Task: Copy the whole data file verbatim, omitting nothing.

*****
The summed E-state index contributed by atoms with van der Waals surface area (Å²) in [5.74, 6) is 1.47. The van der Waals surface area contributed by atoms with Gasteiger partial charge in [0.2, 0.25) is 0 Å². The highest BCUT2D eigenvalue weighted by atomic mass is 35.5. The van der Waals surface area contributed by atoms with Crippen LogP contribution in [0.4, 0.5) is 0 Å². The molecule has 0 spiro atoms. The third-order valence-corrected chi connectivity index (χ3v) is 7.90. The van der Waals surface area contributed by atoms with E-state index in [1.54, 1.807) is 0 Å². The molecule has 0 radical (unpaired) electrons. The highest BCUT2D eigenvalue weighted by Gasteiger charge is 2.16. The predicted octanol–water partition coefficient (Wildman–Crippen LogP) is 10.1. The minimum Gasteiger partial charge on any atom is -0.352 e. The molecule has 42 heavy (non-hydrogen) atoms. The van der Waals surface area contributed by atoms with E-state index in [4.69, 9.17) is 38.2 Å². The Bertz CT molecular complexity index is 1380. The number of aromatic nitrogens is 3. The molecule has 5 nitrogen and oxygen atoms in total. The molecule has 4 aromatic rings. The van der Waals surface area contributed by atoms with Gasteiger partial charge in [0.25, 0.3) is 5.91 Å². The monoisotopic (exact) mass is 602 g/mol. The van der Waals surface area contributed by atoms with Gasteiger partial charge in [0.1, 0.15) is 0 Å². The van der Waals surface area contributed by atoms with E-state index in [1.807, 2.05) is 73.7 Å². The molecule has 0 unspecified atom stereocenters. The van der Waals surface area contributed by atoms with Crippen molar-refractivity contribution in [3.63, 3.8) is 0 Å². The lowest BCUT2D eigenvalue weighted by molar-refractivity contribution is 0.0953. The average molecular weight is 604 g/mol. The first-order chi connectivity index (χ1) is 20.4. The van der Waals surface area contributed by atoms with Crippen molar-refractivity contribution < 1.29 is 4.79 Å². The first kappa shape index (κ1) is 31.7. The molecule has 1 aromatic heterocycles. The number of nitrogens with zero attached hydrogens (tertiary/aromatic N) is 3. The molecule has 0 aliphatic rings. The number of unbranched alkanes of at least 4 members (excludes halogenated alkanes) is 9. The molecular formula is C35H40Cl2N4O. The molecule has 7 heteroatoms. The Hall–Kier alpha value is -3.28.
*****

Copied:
The summed E-state index contributed by atoms with van der Waals surface area (Å²) in [5.74, 6) is 1.47. The van der Waals surface area contributed by atoms with Gasteiger partial charge in [0.2, 0.25) is 0 Å². The highest BCUT2D eigenvalue weighted by atomic mass is 35.5. The van der Waals surface area contributed by atoms with Crippen LogP contribution in [0.4, 0.5) is 0 Å². The molecule has 0 spiro atoms. The third-order valence-corrected chi connectivity index (χ3v) is 7.90. The van der Waals surface area contributed by atoms with E-state index in [1.54, 1.807) is 0 Å². The molecule has 0 radical (unpaired) electrons. The highest BCUT2D eigenvalue weighted by Gasteiger charge is 2.16. The predicted octanol–water partition coefficient (Wildman–Crippen LogP) is 10.1. The minimum Gasteiger partial charge on any atom is -0.352 e. The molecule has 42 heavy (non-hydrogen) atoms. The van der Waals surface area contributed by atoms with E-state index in [4.69, 9.17) is 38.2 Å². The Bertz CT molecular complexity index is 1380. The number of aromatic nitrogens is 3. The molecule has 5 nitrogen and oxygen atoms in total. The molecule has 4 aromatic rings. The van der Waals surface area contributed by atoms with Gasteiger partial charge in [0.25, 0.3) is 5.91 Å². The monoisotopic (exact) mass is 602 g/mol. The van der Waals surface area contributed by atoms with Gasteiger partial charge in [0.1, 0.15) is 0 Å². The van der Waals surface area contributed by atoms with E-state index in [1.807, 2.05) is 73.7 Å². The molecule has 0 unspecified atom stereocenters. The van der Waals surface area contributed by atoms with Crippen molar-refractivity contribution in [3.63, 3.8) is 0 Å². The lowest BCUT2D eigenvalue weighted by molar-refractivity contribution is 0.0953. The average molecular weight is 604 g/mol. The first-order chi connectivity index (χ1) is 20.4. The van der Waals surface area contributed by atoms with Crippen molar-refractivity contribution < 1.29 is 4.79 Å². The first kappa shape index (κ1) is 31.7. The molecule has 1 aromatic heterocycles. The number of nitrogens with zero attached hydrogens (tertiary/aromatic N) is 3. The molecule has 0 aliphatic rings. The number of unbranched alkanes of at least 4 members (excludes halogenated alkanes) is 9. The molecular formula is C35H40Cl2N4O. The molecule has 7 heteroatoms. The Hall–Kier alpha value is -3.28.